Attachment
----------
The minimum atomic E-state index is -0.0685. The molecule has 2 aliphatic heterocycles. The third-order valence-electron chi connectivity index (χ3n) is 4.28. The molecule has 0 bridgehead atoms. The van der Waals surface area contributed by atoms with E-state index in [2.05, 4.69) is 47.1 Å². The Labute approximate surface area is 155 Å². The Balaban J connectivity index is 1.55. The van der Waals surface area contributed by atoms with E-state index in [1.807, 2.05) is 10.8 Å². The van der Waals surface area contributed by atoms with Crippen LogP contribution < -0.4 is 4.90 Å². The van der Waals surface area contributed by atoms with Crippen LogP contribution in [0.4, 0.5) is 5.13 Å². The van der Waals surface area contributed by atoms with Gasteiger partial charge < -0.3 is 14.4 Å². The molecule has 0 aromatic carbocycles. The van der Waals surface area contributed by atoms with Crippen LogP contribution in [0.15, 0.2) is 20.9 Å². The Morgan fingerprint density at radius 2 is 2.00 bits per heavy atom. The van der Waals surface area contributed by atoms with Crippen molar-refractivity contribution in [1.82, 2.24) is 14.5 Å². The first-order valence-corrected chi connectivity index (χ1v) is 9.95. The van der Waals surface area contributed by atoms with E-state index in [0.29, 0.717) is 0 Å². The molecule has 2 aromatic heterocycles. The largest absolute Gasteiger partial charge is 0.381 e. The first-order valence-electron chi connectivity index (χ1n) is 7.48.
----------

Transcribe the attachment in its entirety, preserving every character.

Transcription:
The minimum atomic E-state index is -0.0685. The molecule has 2 aliphatic heterocycles. The third-order valence-electron chi connectivity index (χ3n) is 4.28. The molecule has 0 bridgehead atoms. The van der Waals surface area contributed by atoms with E-state index in [2.05, 4.69) is 47.1 Å². The Labute approximate surface area is 155 Å². The Balaban J connectivity index is 1.55. The van der Waals surface area contributed by atoms with E-state index in [1.807, 2.05) is 10.8 Å². The van der Waals surface area contributed by atoms with Crippen LogP contribution < -0.4 is 4.90 Å². The van der Waals surface area contributed by atoms with Crippen LogP contribution in [0.4, 0.5) is 5.13 Å². The van der Waals surface area contributed by atoms with Gasteiger partial charge < -0.3 is 14.4 Å². The molecule has 0 aromatic carbocycles. The van der Waals surface area contributed by atoms with Crippen LogP contribution in [0.15, 0.2) is 20.9 Å². The Morgan fingerprint density at radius 2 is 2.00 bits per heavy atom. The van der Waals surface area contributed by atoms with Crippen molar-refractivity contribution in [1.82, 2.24) is 14.5 Å². The first-order valence-corrected chi connectivity index (χ1v) is 9.95. The van der Waals surface area contributed by atoms with E-state index in [0.29, 0.717) is 0 Å². The molecule has 2 aromatic heterocycles. The largest absolute Gasteiger partial charge is 0.381 e. The first-order valence-electron chi connectivity index (χ1n) is 7.48.